This story began in February 2004, when the Turkish writer Orhan Pamuk in an interview published in a Swiss newspaper stated that "a million Armenians and thirty thousand Kurds had been killed in Turkey", and that saying this publicly was taboo and even punishable by law.  Now, Pamuk is not the first to stand trial for "denigrating Turkish identity". The Turkish-Armenian journalist Hrant Dink was tried in the same court for the same offence, under Article 301 of the same statute, and was found guilty, but according to The New Yorker, Pamuk remains "optimistic" before the trial starting on Friday, 16. December.

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Norwegian subs used in the ''War on Terror'' campaign

by Gjermund E Jansen Fri Nov 11th, 2005 at 11:50:07 AM EST

According to the Norwegian newspaper Dagbladet (in Norwegian)the Norwegian Navy has been using some of its submarines on intelligence missions in the Mediterranean Sea.  The mission was conducted in 2003 and was part of a NATO-operation called Active Endeavour.  

The mission was at the time secret and the order was to follow and observe certain ships operating illegally from inside the Mediterranean.  The goal was to monitor traffic in and out of the Mediterranean in order to expose illegal activity in collusion with terrorist activities.  The Norwegian subs were part of a bigger intelligence and security operation aimed at uncovering and terrorist transport networks operating at sea from ports in the Mediterranean.  

In the aftermath of this NATO-led operation, political parties opposed to the War on Terror campaign, raised questions in the Norwegian parliament over whether these subs could be counted as partakers in the Iraqi war, but the government and the majority of delegates in the Parliament dismissed these allegations and emphasized that the operations started in 2001, long before the Iraq War, and that they were an extension of the ongoing NATO-operations in Afghanistan.

This article is also available at Bitsofnews.com.

Comments >> (11 comments)

Convictions of al-Qaeda members in Spain

by Gjermund E Jansen Tue Sep 27th, 2005 at 12:23:32 AM EST

Almost four years to the day after the 9/11 disaster Spain convicted 19 out of 21 al-Qaeda suspects to jail.  The sentences ranged from 27 years for Imad Eddin Barakat Yarkas, the alleged leader of the al-Qaeda cell, to 7 years for Tayseer Alouni, an al-Jazzera journalist accused of aiding the cell as a courier.

Yarkas and two other al-Qaida suspects were charged with the specific offence of helping to plot the 2001 attacks. Judges in Madrid today acquitted the two other men of charges relating to the September 11 attacks, although one of them was found guilty of collaborating with a terrorist organisation.

The cell Leader Yarkas, a father of six, was found guilty of overseeing a cell that provided logistical cover for the September 11 plotters, including Mohamed Atta, who is believed to have piloted one of the two hijacked planes that destroyed the World Trade Centre in New York.

The trial, which involves 21 other suspected cell members, mostly Muslims of Syrian or Moroccan origin, is Europe's biggest of suspected al-Qaida members. The defendants are accused of terrorism, possessing illegal weapons and other offences. All have denied the charges.

A panel of three judges has heard evidence from more than 100 witnesses during the two-and-a-half month trial, which has taken place at a high-security courtroom on the outskirts of Madrid.

Al-Qaeda was spawned out of an afghan resistance movement called,Maktab al-Khadamat (MAK), allegedly founded in 1984 by Osama bin Laden and a Palestinian known as Dr. Abdullah Yusuf Azzam or the "Godfather of Jihad".  The initial idea was to recruit and train Mujahedin fighters to fight in the Jihad against the Soviet aggressors in Afghanistan.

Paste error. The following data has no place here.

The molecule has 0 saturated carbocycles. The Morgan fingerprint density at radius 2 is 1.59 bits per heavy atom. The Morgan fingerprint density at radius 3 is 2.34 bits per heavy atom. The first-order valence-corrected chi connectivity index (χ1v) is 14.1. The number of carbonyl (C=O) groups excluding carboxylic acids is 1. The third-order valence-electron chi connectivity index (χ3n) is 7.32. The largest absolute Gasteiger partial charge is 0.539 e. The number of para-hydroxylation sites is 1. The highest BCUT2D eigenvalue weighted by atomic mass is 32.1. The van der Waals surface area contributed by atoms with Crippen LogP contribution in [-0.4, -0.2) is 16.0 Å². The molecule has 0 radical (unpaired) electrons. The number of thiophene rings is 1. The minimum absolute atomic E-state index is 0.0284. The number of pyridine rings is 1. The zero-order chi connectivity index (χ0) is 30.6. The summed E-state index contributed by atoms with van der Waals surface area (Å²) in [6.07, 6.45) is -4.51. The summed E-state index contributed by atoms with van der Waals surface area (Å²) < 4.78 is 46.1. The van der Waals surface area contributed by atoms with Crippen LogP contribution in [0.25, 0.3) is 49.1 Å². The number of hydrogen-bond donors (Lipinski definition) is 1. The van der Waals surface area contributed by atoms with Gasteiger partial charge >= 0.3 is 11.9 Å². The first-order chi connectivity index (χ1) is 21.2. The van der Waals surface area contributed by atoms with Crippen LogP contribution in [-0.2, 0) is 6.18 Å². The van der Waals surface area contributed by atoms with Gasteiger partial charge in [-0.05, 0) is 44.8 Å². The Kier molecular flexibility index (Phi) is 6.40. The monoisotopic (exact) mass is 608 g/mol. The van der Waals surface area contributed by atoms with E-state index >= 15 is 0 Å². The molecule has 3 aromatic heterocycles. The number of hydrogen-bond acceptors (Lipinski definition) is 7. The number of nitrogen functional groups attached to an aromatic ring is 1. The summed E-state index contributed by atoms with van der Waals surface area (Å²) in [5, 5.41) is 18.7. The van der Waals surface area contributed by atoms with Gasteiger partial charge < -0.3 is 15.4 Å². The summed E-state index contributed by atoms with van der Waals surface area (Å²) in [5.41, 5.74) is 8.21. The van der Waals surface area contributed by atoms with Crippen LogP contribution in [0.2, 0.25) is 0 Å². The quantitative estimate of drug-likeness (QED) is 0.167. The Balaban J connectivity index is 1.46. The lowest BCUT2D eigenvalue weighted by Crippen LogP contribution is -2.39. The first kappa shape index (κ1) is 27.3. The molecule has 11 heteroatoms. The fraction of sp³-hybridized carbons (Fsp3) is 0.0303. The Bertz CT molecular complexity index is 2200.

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Basque ETA: negotiating a ceasefire ?

by Gjermund E Jansen Wed Sep 14th, 2005 at 09:02:30 AM EST

This would be a significant development - from the diaries (with minor edits) ~ whataboutbob

The armed Basque separatist group ETA is expected to call a ceasefire within three months after secret, indirect negotiations with the Spanish government, according to the Guardian Unlimited.

The newspaper El Mundo quoted unnamed sources as saying that a date for a ceasefire was "practically fixed" and only a change of heart by ETA would prevent a deal.

ETA or Euskadi Ta Askatasuna in Basque, was founded by students in 1953 and started originally as a political discussion group in the Basque city of Bilbao advocating Basque culture in an effort to boost Basque patriotism and awareness in direct opposition to Franco's National centralist policy.  Franco's violent response to the Basque plea for cultural independence and political autonomy led to the creation of ETA in 1959 and the abolishing of their non-violent doctrine.  

During the Franco years, and after ETA carried out a number of violent attacks against government and civilians alike, resulting in hundreds of casualties, the most devastating  being the period between 1978-80 with a total of 235 fatalities.

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Red-green coalition wins the Norwegian election

by Gjermund E Jansen Tue Sep 13th, 2005 at 02:32:40 AM EST

From the diaries (with minor edits) ~ whataboutbob

The wind of election seems to blow over Europe this year and on Monday the 12th of September it reached Norway just a week before the grand finale in Germany.  The results from the Norwegian election so far, when 91 percent of the ballots had been counted, seems to signal a changing of the guard from the centre-right government led by Prime Minister Kjell Magne Bondevik of the Christian Peoples Party, to a new red-green government led by the Labour party leader Jens Stoltenberg.  The two victors of the parliamentary election were the Labour Party which ended up with 32.6 percent of the votes and 62 parliamentary representatives and the far right Progress Party with 22.1 percent of the total votes and 37 parliamentary representatives out of a total 169 of representatives in the Norwegian parliament.  

The first polls turned out very well in favour of the new red-green coalition, but as the election campaign progressed the centre-right government slammed the red-green opposition and labelled it a political experiment with no hope of survival.  At the very end of the campaign the centre-right government gained support and the election seemed to end up in a tie with no clear outcome.  It was not before the poll stations closed at eight o'clock on Monday that the political commentators could sense in which direction the political winds would blow ending up in a preliminary 88 to 81 in parliamentary seats in favour of the red-green coalition.